Species distributions and abundances are undergoing rapid changes worldwide. This highlights the significance of reliable, integrated information for guiding and assessing actions and policies aimed at managing and sustaining the many functions and benefits of species. Here we synthesize the types of data and approaches that are required to achieve such an integration and conceptualize ‘essential biodiversity variables’ (EBVs) for a unified global capture of species populations in space and time. The inherent heterogeneity and sparseness of raw biodiversity data are overcome by the use of models and remotely sensed covariates to inform predictions that are contiguous in space and time and global in extent. We define the species population EBVs as a space–time–species–gram (cube) that simultaneously addresses the distribution or abundance of multiple species, with its resolution adjusted to represent available evidence and acceptable levels of uncertainty. This essential information enables the monitoring of single or aggregate spatial or taxonomic units at scales relevant to research and decision-making. When combined with ancillary environmental or species data, this fundamental species population information directly underpins a range of biodiversity and ecosystem function indicators. The unified concept we present links disparate data to downstream uses and informs a vision for species population monitoring in which data collection is closely integrated with models and infrastructure to support effective biodiversity assessment.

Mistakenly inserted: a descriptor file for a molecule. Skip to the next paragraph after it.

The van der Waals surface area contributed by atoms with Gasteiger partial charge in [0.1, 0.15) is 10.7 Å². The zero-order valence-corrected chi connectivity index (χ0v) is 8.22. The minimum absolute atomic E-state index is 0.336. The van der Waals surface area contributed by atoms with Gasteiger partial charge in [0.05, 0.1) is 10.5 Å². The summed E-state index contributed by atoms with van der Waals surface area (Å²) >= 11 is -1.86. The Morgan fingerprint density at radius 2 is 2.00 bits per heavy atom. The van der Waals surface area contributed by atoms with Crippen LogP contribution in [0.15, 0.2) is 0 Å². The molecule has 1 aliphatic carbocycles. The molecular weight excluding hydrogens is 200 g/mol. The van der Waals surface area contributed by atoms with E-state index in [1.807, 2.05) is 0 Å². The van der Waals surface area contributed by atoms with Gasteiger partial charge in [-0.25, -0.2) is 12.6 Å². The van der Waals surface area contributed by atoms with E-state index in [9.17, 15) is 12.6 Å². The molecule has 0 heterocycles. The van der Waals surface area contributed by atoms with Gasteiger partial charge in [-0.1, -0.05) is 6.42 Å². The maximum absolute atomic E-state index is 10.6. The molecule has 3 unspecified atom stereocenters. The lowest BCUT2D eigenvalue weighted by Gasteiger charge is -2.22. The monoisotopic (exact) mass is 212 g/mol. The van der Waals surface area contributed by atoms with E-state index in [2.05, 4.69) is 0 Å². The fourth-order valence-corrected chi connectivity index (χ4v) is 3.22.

- Walter Jetz , Melodie A. McGeoch , Robert Guralnick , Simon Ferrier, Jan Beck, Mark J. Costello, Miguel Fernandez, Gary N. Geller10, Petr Keil, Cory Merow, Carsten Meyer , Frank E. Muller-Karger, Henrique M. Pereira, Eugenie C. Regan, Dirk S. Schmeller, and Eren Turak